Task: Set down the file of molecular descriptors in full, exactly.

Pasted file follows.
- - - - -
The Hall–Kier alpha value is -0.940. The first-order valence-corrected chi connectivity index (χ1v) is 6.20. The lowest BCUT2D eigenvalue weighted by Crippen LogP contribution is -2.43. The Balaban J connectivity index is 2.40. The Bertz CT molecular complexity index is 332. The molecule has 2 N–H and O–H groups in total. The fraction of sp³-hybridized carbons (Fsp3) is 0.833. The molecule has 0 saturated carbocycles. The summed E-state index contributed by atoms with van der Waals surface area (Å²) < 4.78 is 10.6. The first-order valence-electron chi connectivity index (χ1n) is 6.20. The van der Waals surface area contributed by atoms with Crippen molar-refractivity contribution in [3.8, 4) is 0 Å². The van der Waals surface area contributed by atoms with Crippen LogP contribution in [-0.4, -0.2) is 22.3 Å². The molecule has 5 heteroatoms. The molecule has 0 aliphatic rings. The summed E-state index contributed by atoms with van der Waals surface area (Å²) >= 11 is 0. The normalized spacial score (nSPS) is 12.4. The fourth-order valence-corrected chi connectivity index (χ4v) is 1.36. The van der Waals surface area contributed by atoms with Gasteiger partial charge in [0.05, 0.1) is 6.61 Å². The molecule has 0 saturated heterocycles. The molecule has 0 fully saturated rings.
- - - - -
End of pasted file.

The Hall–Kier alpha value is -0.940. The first-order valence-corrected chi connectivity index (χ1v) is 6.20. The lowest BCUT2D eigenvalue weighted by Crippen LogP contribution is -2.43. The Balaban J connectivity index is 2.40. The Bertz CT molecular complexity index is 332. The molecule has 2 N–H and O–H groups in total. The fraction of sp³-hybridized carbons (Fsp3) is 0.833. The molecule has 0 saturated carbocycles. The summed E-state index contributed by atoms with van der Waals surface area (Å²) < 4.78 is 10.6. The first-order valence-electron chi connectivity index (χ1n) is 6.20. The van der Waals surface area contributed by atoms with Crippen molar-refractivity contribution in [3.8, 4) is 0 Å². The van der Waals surface area contributed by atoms with Crippen LogP contribution in [-0.4, -0.2) is 22.3 Å². The molecule has 5 heteroatoms. The molecule has 0 aliphatic rings. The summed E-state index contributed by atoms with van der Waals surface area (Å²) >= 11 is 0. The normalized spacial score (nSPS) is 12.4. The fourth-order valence-corrected chi connectivity index (χ4v) is 1.36. The van der Waals surface area contributed by atoms with Gasteiger partial charge in [0.05, 0.1) is 6.61 Å². The molecule has 0 saturated heterocycles. The molecule has 0 fully saturated rings.